Hard, Dirty and Dangerous
Quarry work is hard, dirty and dangerous. That became evident to me in the summer of 1973 when I worked at the limestone quarry in Millersburg, Missouri.
A man I knew got me the job there for the summer. My status as the new guy put me at the bottom rung of the ladder. That meant working in the crusher house. It was quite the experience.
On a recent trip to Kansas City I decided to go back and take a look at the quarry. It had changed a lot in the almost 50 years that had elapsed. First of all, the site I had worked at was shut down. The quarry was now on a plot of land about 250 yards to the south. And all the equipment had changed. What you see in the picture at the top of this post is not what I was working with.
The Crusher House
In 1973 we had what was called a crusher house. The floor of this building was about thirty feet off the ground. It was a building with a 2×4 frame and corrugated steel walls.
It housed the jaws of a huge industrial rock crusher. This consisted of two large, vertical metal plates that moved repeatedly in a pinching motion to crush the rocks dumped by a gigantic dump truck. This is not your common on-road dump truck. This is one that is designed specifically for large loads in quarries and mines.
These trucks would be filled with large rocks that had been blown off the quarry wall by dynamite. The fully loaded truck would back up to a slope located above the crusher house. Then it would dump tons of limestone down this slope.
The rock would crash down the hill into a chute in the crusher house wall onto an assembly of, vibrating parallel steel bars. These bars were about four inches apart. Anything small than four inches would fall through and be carried off by one of a series of conveyor belts. Anything still on the steel bars would vibrate down toward the jaws of the crusher.
My job consisted primarily of leaning across these vibrating steel bars and picking out any pieces of rock that looked like chert. Chert is a hard, fine-grained rock made up mostly of the mineral silica (SiO2). Known also as flint it is one of the most abundant rocks in Missouri. The chert would be mixed in with the limestone from the blast. The finished product we were producing could only have 2% chert in it because we were crushing for a state highway project. They had certain requirements that had to be met.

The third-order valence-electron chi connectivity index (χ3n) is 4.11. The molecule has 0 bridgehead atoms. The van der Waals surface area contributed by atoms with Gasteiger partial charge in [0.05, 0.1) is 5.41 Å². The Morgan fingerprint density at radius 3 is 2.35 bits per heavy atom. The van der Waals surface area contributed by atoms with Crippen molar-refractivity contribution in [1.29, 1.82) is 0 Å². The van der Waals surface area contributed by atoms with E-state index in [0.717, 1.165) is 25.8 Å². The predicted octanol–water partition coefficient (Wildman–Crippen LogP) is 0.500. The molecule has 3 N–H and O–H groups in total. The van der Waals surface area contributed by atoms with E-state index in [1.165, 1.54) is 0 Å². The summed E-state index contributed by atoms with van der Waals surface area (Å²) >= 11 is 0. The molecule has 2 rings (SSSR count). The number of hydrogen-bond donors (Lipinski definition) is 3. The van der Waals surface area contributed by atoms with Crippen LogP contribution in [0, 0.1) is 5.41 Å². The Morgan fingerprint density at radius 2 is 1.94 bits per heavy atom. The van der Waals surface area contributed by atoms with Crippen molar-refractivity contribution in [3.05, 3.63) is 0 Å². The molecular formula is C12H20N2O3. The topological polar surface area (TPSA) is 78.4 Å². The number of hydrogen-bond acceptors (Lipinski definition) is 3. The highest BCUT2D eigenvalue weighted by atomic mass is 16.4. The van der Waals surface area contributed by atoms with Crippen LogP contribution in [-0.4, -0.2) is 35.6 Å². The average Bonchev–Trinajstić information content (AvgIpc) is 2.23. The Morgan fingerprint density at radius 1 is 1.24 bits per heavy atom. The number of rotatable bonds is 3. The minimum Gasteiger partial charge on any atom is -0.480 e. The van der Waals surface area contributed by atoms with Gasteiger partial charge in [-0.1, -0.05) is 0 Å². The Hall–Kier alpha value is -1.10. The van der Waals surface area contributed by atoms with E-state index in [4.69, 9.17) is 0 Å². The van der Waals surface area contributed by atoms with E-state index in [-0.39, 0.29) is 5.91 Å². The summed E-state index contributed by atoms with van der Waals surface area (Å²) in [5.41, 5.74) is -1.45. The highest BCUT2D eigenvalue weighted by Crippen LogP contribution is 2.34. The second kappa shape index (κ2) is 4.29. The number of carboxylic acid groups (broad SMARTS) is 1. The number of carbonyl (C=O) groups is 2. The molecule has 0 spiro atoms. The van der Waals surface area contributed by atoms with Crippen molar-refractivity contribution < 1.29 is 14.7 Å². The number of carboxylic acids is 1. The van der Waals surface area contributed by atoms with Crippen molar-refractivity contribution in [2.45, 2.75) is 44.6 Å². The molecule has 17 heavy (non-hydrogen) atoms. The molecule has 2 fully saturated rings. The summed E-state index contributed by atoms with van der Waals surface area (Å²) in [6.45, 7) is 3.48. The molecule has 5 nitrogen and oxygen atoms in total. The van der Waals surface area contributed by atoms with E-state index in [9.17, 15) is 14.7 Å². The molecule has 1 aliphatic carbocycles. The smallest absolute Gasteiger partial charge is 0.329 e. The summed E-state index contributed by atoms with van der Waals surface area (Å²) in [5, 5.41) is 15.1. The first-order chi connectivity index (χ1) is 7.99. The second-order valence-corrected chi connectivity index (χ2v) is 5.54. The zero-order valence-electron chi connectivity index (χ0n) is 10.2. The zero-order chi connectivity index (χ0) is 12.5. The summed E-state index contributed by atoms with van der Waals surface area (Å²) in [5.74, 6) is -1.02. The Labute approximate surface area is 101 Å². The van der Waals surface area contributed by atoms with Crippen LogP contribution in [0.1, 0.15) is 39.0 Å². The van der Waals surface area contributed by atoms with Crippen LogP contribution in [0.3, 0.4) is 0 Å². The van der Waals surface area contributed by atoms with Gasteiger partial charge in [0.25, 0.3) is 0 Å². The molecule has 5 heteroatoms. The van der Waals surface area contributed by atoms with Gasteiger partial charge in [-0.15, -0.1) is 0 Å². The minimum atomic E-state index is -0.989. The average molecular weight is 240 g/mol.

This is how I was first introduced to what is known as carpal tunnel syndrome. I would sit by these vibrating steel bars wearing leather gloves and reach into the rocks and pull out the chert by hand. The pieces ranged from about the size of a baseball to the size of a bowling ball.
A pair of leather gloves would last about a week before the fingers wore through from the sharp edges of the rock.
Carpal Tunnel Syndrome
I had been working at the quarry about three days when I woke up one night and the fingers on both of my hands were contracted like claws. My forearms were in excruciating pain. I had no idea what was going on. At the time all I wanted was for the pain to stop. I got up and managed to massage my forearms with my knees until my fingers slowly loosened up. I passed it off at the time to just a strange, random event.
By morning my forearms still ached. It wasn’t until I picked up my first piece of chert that day that I made the connection.
That is a fair description of what I did most days. When the truck arrived at the top of the hill a light would come on in the crusher house. I, and my co-worker across from me, would step back from the chute, put our backs against the wall and wait for tons of rock to crash into our work area.
One day one of the larger rocks went astray, bounced when it hit the bottom of the chute, and crashed right through the other side of the crusher house. You can imagine the noise that made. There were other times when pieces of rock came into the house that were too large to fit into the jaws of the crusher. That was how I learned how to use a sledgehammer to make little rocks from big rocks.
Making Big Rocks Into Little Rocks
My first inclination was to take the hammer and slam it into the middle of the big rock. That produced little results no matter how many times I did it. Then my co-worker showed me how to do it. Take off small pieces at a time. Hit around the edge of the rock and the pieces will fall off a lot easier. It worked. Lesson learned.
Learning how to wield a sledgehammer put me in one of the most frightening situations of my employment at the quarry. In addition to the quarry the company owned and operated a ready-mix concrete plant just a few miles away in Fulton, Missouri.
A ready-mix concrete plant is where empty concrete trucks arrive, pull under some overhead silos and get the materials dumped into the revolving drum that makes concrete. You have probably noticed concrete trucks with the big drums rotating as they drive by. Those trucks have been to the ready-mix plant and the drum is mixing the ingredients for concrete.
One of the most important components of concrete is cement. It is a fine, powdery mix of substances. It must be kept dry, or it will form into a rock.
You Can’t Be Serious
It just so happened that moisture had somehow gotten into the cement silo in Fulton. This caused the silo to clog up and it quit dispensing the cement. The solution was to send a man out onto a 2×12 board that was located about twenty feet in the air. This was the only way to reach the silos. This man was then to take a sledgehammer and beat on the side of the steel silo that contained the cement until the clog was eliminated. I was to be that man.
It was an easy call for the boss. He knew I spent the better part of the day swinging that hammer and I was the new-hire, low man on the totem pole and nobody else wanted to do that job.
I didn’t know what they were sending me to do until I got there. I had never been to a ready-mix plant and knew nothing about the setup.
I should stop here and tell you that I have a fear of edges. This is not a fear of heights. Flying doesn’t bother me. Jumping out of perfectly good airplanes doesn’t bother me. Standing at observation points on tall buildings doesn’t bother me. But being near an edge, without some type of railing to keep me from being sucked over the precipice gives me the smothers.